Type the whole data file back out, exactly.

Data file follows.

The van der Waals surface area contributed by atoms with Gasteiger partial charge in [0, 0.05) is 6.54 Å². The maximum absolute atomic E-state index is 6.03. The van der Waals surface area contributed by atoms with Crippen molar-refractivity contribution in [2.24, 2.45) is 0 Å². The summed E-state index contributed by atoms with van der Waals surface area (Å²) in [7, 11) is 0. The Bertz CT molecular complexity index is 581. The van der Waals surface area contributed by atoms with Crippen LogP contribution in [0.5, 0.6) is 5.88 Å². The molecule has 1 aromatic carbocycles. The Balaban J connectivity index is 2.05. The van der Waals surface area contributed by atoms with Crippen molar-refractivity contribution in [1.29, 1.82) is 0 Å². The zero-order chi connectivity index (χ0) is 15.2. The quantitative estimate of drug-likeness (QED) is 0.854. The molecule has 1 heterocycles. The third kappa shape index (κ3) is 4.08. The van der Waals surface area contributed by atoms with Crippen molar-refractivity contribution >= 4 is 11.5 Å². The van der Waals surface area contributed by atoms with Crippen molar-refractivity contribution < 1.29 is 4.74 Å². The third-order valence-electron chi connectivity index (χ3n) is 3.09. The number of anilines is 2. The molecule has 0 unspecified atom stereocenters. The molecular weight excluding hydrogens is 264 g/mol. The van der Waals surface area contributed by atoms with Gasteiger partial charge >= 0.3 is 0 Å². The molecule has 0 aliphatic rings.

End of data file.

The van der Waals surface area contributed by atoms with Gasteiger partial charge in [0, 0.05) is 6.54 Å². The maximum absolute atomic E-state index is 6.03. The van der Waals surface area contributed by atoms with Crippen molar-refractivity contribution in [2.24, 2.45) is 0 Å². The summed E-state index contributed by atoms with van der Waals surface area (Å²) in [7, 11) is 0. The Bertz CT molecular complexity index is 581. The van der Waals surface area contributed by atoms with Crippen LogP contribution in [0.5, 0.6) is 5.88 Å². The molecule has 1 aromatic carbocycles. The Balaban J connectivity index is 2.05. The van der Waals surface area contributed by atoms with Crippen molar-refractivity contribution in [1.29, 1.82) is 0 Å². The zero-order chi connectivity index (χ0) is 15.2. The quantitative estimate of drug-likeness (QED) is 0.854. The molecule has 1 heterocycles. The third kappa shape index (κ3) is 4.08. The van der Waals surface area contributed by atoms with Crippen molar-refractivity contribution >= 4 is 11.5 Å². The van der Waals surface area contributed by atoms with Crippen molar-refractivity contribution < 1.29 is 4.74 Å². The third-order valence-electron chi connectivity index (χ3n) is 3.09. The number of anilines is 2. The molecule has 0 unspecified atom stereocenters. The molecular weight excluding hydrogens is 264 g/mol. The van der Waals surface area contributed by atoms with Gasteiger partial charge >= 0.3 is 0 Å². The molecule has 0 aliphatic rings.